Educational Situation Before Canada

For my first official blog post on my project I wanted to start off with what appears to me to be a logical first step: where are these Syrian refugee students coming from? What was the situation they experienced before they came to Canada? I think the answers to these questions need to be explored before we even begin to think about how they can be best served in our Alberta schools.

In this first two weeks of work I have been creating my literature review and learning all about the various aspects of this project – experiences in refugee camps, methods educators are using, where gaps in support are internationally, and much more. To begin exploring the issue of the experiences, challenges, and educational reality of Syrian refugees before they come to Canada, here is a quote that made me pause and reflect:

For many children the right to grow in safety, the right to nutrition, water, the right to play and develop as healthy allround individuals are all rights that are daily denied to the refugees in camps. (Jabbar & Zaza, 2014, p. 1523)

When I first read this in an article on the impact of conflict and refugee camps on Syrian refugee children, the drastic juxtaposition between that reality and my childhood and the childhood of the average Canadian child struck me. The children who have and will join our schools as refugees have completely different experiences than their peers and this difference can be overwhelming for many involved.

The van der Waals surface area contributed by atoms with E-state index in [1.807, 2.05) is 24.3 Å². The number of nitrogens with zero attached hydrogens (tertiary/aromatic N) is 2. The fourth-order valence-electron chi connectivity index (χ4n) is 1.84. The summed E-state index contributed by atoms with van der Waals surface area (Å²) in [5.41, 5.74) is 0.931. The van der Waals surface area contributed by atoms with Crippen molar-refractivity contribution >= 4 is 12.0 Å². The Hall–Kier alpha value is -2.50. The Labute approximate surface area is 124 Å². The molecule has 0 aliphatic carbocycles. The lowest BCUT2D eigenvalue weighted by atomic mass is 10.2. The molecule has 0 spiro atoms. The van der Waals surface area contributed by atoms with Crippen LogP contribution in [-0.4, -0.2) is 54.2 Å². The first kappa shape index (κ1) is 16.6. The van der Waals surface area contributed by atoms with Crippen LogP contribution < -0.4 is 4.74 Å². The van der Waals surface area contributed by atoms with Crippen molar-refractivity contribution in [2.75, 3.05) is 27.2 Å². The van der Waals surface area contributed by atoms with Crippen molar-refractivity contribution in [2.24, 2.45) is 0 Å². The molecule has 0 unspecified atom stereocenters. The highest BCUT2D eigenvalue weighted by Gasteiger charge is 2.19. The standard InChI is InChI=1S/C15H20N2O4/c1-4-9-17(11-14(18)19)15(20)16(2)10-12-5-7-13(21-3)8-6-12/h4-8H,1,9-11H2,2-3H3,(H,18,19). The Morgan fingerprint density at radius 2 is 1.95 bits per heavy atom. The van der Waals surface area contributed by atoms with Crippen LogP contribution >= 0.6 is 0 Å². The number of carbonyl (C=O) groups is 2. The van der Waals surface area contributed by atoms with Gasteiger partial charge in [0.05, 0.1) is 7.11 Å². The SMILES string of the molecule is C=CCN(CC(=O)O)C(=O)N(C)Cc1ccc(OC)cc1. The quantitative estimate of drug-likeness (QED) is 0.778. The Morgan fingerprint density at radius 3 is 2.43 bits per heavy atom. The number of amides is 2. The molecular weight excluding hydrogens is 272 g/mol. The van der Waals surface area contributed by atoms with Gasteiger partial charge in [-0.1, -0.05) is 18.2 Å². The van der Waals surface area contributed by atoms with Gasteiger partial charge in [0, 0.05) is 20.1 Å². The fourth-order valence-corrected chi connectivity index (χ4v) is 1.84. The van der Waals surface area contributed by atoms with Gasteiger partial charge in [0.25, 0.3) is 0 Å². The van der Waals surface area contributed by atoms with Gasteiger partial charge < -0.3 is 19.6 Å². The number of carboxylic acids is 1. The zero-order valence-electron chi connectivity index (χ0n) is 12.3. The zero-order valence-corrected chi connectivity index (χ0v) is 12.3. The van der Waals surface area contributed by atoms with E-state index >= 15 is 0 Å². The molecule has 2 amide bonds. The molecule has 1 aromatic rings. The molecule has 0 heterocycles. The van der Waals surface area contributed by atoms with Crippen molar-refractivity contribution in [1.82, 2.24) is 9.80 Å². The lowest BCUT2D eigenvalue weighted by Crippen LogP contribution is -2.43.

Children who have gone through the trauma of war and refugee camps bring with them a backpack full of things that weigh them down. Many will be struggling with depression and post traumatic stress disorder because of their experiences. Their worldviews may be damaged causing them to be distrustful or not buy into the values of our culture. Before their family lived in a refugee camp, and likely during as well, these children will have experienced going without basic necessities such as food, water, and schooling. Being exposed to war, losing family members, and watching the infrastructure of your country be destroyed all have an impact on children, even after they have been moved to a safe place. Many children, after dealing with such process trauma, have developmental, emotional, and behavioural problems. It can take a long time for children to adjust, and that has everything to do with their backpack of struggles and not because they are at fault.